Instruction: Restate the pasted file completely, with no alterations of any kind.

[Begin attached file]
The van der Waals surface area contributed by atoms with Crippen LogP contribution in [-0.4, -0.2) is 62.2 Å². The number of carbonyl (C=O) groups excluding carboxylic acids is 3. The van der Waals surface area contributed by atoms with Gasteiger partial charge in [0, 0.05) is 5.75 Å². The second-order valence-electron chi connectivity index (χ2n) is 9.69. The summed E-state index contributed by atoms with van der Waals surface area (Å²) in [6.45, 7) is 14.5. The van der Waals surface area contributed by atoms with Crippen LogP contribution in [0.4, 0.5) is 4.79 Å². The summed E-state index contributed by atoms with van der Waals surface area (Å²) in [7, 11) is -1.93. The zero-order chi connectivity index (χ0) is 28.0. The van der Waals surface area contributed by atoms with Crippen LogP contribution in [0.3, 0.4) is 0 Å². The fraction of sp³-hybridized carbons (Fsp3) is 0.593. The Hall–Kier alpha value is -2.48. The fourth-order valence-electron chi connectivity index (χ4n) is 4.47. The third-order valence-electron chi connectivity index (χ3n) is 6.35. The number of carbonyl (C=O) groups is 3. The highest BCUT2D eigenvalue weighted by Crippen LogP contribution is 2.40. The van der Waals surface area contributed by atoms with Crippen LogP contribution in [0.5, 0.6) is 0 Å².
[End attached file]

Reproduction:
The van der Waals surface area contributed by atoms with Crippen LogP contribution in [-0.4, -0.2) is 62.2 Å². The number of carbonyl (C=O) groups excluding carboxylic acids is 3. The van der Waals surface area contributed by atoms with Gasteiger partial charge in [0, 0.05) is 5.75 Å². The second-order valence-electron chi connectivity index (χ2n) is 9.69. The summed E-state index contributed by atoms with van der Waals surface area (Å²) in [6.45, 7) is 14.5. The van der Waals surface area contributed by atoms with Crippen LogP contribution in [0.4, 0.5) is 4.79 Å². The summed E-state index contributed by atoms with van der Waals surface area (Å²) in [7, 11) is -1.93. The zero-order chi connectivity index (χ0) is 28.0. The van der Waals surface area contributed by atoms with Crippen LogP contribution in [0.3, 0.4) is 0 Å². The fraction of sp³-hybridized carbons (Fsp3) is 0.593. The Hall–Kier alpha value is -2.48. The fourth-order valence-electron chi connectivity index (χ4n) is 4.47. The third-order valence-electron chi connectivity index (χ3n) is 6.35. The number of carbonyl (C=O) groups is 3. The highest BCUT2D eigenvalue weighted by Crippen LogP contribution is 2.40. The van der Waals surface area contributed by atoms with Crippen LogP contribution in [0.5, 0.6) is 0 Å².